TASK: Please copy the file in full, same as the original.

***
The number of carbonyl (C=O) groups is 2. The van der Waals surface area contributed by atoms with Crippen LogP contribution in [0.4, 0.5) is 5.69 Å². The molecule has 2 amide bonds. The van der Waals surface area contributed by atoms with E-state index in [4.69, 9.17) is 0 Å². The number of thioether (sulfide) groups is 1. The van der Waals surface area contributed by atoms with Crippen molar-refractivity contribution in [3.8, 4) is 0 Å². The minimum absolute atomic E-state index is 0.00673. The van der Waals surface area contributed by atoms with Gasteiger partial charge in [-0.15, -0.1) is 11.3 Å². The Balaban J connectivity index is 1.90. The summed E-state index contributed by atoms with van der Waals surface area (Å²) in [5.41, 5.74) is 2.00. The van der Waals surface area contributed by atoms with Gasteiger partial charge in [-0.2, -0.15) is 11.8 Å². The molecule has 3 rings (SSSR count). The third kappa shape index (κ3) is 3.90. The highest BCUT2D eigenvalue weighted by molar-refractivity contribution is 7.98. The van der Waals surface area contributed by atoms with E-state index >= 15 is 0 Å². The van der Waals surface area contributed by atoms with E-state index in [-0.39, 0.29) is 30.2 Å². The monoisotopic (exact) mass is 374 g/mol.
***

The number of carbonyl (C=O) groups is 2. The van der Waals surface area contributed by atoms with Crippen LogP contribution in [0.4, 0.5) is 5.69 Å². The molecule has 2 amide bonds. The van der Waals surface area contributed by atoms with E-state index in [4.69, 9.17) is 0 Å². The number of thioether (sulfide) groups is 1. The van der Waals surface area contributed by atoms with Crippen molar-refractivity contribution in [3.8, 4) is 0 Å². The minimum absolute atomic E-state index is 0.00673. The van der Waals surface area contributed by atoms with Gasteiger partial charge in [-0.15, -0.1) is 11.3 Å². The Balaban J connectivity index is 1.90. The summed E-state index contributed by atoms with van der Waals surface area (Å²) in [5.41, 5.74) is 2.00. The van der Waals surface area contributed by atoms with Gasteiger partial charge in [-0.2, -0.15) is 11.8 Å². The molecule has 3 rings (SSSR count). The third kappa shape index (κ3) is 3.90. The highest BCUT2D eigenvalue weighted by molar-refractivity contribution is 7.98. The van der Waals surface area contributed by atoms with E-state index >= 15 is 0 Å². The van der Waals surface area contributed by atoms with E-state index in [-0.39, 0.29) is 30.2 Å². The monoisotopic (exact) mass is 374 g/mol.